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TdF Commentary Column: Pogačar Is Just Four Stages from Another Win

By Siegfried Mortkowitz

Four more stages of this turbulent, surprising, crash-filled Tour de France are left to run and, despite all the drama and shocks, nothing essential has changed in the race for the yellow jersey, except a reshuffling of the runners-up and Tadej Pogačar increasing his lead. Barring accident, illness or a shocking loss of form, the Slovenian cycling phenomenon will easily win his second consecutive Tour.

Ahead of Thursday’s stage 18, which includes two monstrous “beyond category” climbs with one summit finish, the 22-year-old Pogačar leads the race for the yellow jersey by 5 min 39 sec over Jumbo-Visma’s Jonas Vingegaard, with Richard Carapaz of Ineos Grenadiers in third place at 5 min 43 sec.

That was also the finish order in Wednesday’s thrilling stage 17 with the three likely podium finishers battling it out, mano a mano, on the last 5 km of the gruelling 16-km climb up to the summit of the Col du Portet, with the Slovenian again proving that no one can touch him in the mountains. “To win in the yellow jersey is a feeling I cannot describe,” the delighted Pogačar said after the stage. It was the first time he had won a Tour stage wearing the yellow jersey as he took the GC lead in last year’s Tour on stage 20, the individual time trial. He also praised his UAE Team Emirates teammates who have so far given him excellent support in comparison to last year when Pogačar won the race on his own.

Anyone wishing to overtake him will now have to take at least six minutes off him on the two big climbs of stage 18 and then match or beat him in Saturday’s individual time trial. The first challenge is as unlikely as the second as Pogačar is clearly both the best climber and the best ITT rider in the peloton.

Most of the GC interest in the race is therefore focused on the battle for the second and third place – and it puts a spotlight on Ineos Grenadiers who have had a disappointing Tour de France. Their primary GC hope, Geraint Thomas, crashed early and was soon out of the running. And Plan B, otherwise known as Richard Carapaz, is simply not as strong as Pogačar in climbing or the ITT. And Ineos have yet to win a single stage.

Their problem is how to manage what little remains of the Tour: work to ensure that Carapaz finishes on the podium in Paris or go for a stage win? Remember that last year, after the main Ineos hope Egan Bernal dropped out of the Tour, their Polish rider Michal Kwiatkowski won stage 18 to save the team’s honour.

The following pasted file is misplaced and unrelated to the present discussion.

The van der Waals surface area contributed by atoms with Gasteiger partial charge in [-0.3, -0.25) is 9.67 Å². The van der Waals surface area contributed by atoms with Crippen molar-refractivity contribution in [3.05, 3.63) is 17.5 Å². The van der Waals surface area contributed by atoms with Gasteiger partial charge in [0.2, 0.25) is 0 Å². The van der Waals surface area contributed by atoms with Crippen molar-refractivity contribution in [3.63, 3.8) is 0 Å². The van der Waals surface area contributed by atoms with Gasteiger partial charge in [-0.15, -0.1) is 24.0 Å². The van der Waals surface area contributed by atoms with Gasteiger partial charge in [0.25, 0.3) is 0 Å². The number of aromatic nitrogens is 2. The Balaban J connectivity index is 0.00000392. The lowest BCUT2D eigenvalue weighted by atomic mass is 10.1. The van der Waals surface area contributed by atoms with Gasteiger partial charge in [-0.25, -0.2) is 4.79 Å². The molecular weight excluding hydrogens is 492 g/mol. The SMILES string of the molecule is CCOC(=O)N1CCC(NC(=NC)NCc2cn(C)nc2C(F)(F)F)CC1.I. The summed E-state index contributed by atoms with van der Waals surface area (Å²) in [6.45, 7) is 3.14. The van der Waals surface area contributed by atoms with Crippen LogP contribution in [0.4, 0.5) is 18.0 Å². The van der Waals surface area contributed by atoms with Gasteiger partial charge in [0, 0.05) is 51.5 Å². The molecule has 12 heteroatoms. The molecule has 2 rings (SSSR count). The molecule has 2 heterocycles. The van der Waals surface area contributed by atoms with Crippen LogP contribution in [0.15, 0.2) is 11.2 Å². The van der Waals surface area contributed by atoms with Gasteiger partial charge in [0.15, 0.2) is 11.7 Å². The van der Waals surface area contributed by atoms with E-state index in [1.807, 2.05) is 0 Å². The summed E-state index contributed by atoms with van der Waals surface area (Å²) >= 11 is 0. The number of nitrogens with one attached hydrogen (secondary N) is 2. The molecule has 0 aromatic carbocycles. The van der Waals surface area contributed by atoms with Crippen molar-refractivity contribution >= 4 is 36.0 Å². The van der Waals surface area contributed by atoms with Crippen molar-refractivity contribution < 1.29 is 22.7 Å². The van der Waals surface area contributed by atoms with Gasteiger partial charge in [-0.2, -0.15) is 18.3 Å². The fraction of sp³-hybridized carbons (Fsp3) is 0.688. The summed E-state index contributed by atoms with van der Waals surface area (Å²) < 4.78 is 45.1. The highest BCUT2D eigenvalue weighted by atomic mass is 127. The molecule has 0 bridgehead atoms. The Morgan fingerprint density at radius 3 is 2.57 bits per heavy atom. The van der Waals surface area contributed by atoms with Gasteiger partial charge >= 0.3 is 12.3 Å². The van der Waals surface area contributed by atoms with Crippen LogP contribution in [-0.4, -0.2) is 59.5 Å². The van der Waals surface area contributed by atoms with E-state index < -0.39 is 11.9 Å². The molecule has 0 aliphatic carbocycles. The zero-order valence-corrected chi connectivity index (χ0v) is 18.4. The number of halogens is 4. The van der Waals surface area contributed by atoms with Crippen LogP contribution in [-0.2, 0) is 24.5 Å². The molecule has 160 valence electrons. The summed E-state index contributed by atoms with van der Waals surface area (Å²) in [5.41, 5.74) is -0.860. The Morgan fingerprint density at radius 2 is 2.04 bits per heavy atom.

Kwiatkowski (R) celebrates as he crosses the finish line ahead of Carapaz at the 2020 Tour. © Profimedia

Thursday is stage 18 and if I were a betting man, I’d put my money on Kwiatkowski or fellow Ineos rider Tao Geoghegan Hart to win the prestigious stage and save the team’s blushes once again. Both dropped out early on stage 17, probably to save energy for the next day.  Team Jumbo-Visma, on the other hand, has managed to overcome a lot of bad luck to produce an excellent performance.

Crashes have deprived the team of its main GC candidate, Primož Roglič, and reduced their number at the race to mere four riders. Two of those riders, the multitalented Wout van Aert and American Sepp Kuss, have won stages. If Vingegaard were to keep his place on the podium until Paris, it would represent a major victory for the team, and a model of how to overcome adversity at the Tour de France.

Carapaz and Vingegaard passing the finish line of the 17th stage. © Profimedia

Pogačar will turn 23 in September, and it already looks as if he will (and wants to) dominate the Tour de France for years to come. His dominance at such a young age has raised the inevitable questions about whether or not his victories have been fair and square.

He addressed those questions in a story published online by the BBC. “I’m a good kid with a good education, I’m not one to take shortcuts,” Pogačar said. He called the questions “uncomfortable” because of cycling’s history but said that he understood why they are raised. “I didn’t prepare anything for those kinds of questions,” he added. “I just like to ride my bike and what comes with it comes with it. I’ll deal with it.”

He sounds like the kind of champion the sport has long been waiting for, one who reminds fans of the great riders of the past and makes us forget the cheaters.

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